- anonymous

.

- schrodinger

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- anonymous

im attaching picture now

- anonymous

##### 1 Attachment

- anonymous

16-20

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## More answers

- Vocaloid

well, ok, let's start with 16
16: JK
look at the number line and tell me how many spaces are between J and K?

- anonymous

3

- Vocaloid

right, so our answer is 3

- anonymous

next one is 5?

- Vocaloid

not quite
1-(-6) = ?

- anonymous

lol 7

- Vocaloid

good, next?

- anonymous

12?

- Vocaloid

yup, next?

- anonymous

9?

- Vocaloid

good.
#20 is a bit trickier, allow me a moment to explain

- anonymous

kk thx

- Vocaloid

the segment postulate theorem states that, if we have a segment like (using an example here)
AC, with B in the middle, then
AB + BC = AC

- anonymous

i dont think it would be possible because they dont give us numbers

- Vocaloid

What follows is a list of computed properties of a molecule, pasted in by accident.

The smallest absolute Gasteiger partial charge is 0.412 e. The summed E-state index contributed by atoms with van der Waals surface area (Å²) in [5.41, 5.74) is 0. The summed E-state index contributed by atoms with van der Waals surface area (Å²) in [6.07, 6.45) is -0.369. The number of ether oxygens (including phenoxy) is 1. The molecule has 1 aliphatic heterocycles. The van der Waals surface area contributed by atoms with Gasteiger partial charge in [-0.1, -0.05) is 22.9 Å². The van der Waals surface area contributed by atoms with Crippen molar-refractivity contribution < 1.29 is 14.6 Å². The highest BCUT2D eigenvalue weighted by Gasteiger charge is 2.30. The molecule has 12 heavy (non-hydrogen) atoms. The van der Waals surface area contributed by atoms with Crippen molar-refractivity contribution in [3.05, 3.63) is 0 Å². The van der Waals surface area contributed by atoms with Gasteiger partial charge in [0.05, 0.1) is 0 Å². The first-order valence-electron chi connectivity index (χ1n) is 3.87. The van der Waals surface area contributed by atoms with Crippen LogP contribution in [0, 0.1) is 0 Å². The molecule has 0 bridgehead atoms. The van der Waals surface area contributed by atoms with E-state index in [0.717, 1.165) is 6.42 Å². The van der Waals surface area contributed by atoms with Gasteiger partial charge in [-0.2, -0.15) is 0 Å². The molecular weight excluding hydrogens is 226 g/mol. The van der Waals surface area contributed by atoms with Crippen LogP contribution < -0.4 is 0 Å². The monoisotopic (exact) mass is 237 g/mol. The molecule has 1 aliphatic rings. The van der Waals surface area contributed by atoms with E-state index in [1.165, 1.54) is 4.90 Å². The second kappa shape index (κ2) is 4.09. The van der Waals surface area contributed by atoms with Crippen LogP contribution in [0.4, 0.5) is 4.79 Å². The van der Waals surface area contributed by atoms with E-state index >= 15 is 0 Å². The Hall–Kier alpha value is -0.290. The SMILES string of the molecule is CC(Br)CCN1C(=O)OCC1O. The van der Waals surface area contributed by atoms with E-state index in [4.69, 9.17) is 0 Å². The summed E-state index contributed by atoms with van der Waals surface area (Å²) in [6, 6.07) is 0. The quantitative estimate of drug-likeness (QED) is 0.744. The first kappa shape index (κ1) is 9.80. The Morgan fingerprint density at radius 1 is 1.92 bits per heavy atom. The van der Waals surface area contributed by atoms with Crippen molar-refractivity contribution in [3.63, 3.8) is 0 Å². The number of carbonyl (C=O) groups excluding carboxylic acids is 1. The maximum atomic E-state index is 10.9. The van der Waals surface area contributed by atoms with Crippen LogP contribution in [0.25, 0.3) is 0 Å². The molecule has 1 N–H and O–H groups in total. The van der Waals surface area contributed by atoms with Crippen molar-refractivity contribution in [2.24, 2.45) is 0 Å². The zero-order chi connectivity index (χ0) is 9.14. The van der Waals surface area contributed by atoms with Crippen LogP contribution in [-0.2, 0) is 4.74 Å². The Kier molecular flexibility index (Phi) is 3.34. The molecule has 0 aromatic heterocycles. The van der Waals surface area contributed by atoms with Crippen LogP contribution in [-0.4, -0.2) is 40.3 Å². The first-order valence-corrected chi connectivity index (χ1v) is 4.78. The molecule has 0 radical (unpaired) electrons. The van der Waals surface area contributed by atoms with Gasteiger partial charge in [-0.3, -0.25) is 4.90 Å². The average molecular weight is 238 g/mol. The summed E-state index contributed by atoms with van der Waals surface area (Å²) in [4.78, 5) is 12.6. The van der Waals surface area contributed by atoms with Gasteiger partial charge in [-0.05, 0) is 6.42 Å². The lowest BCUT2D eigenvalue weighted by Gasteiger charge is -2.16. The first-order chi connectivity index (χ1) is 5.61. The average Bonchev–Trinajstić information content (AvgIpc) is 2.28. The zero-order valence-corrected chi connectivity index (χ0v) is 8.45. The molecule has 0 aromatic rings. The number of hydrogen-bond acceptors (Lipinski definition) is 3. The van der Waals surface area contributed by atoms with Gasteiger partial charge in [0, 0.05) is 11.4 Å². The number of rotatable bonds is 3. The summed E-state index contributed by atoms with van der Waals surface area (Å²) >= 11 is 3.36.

we know that FB = FC + CB, and if we assume that FC > 0, then FB > CB

- Vocaloid

however, I would agree with you, since we don't have numbers, we can't make any assumptions here

- anonymous

so thats what i should say for explain?correct?

- anonymous

THis is what i said...

- anonymous

we cannot use the segment addition postulate because we are not given exact numbers to work with

- Vocaloid

well, I would say something like, "we can show that FB > CB since FB = CB + FC but we can't make any definitive statment for AC and DB since these segments overlap"

- anonymous

k should i say something about the exact numbers or could i leave that out

- Vocaloid

sure, if you'd like

- anonymous

k i have some more if you dont mind but i'll put it in a different question

- Vocaloid

sure

- anonymous

- Vocaloid

sure, post a new Q and tag me

- anonymous

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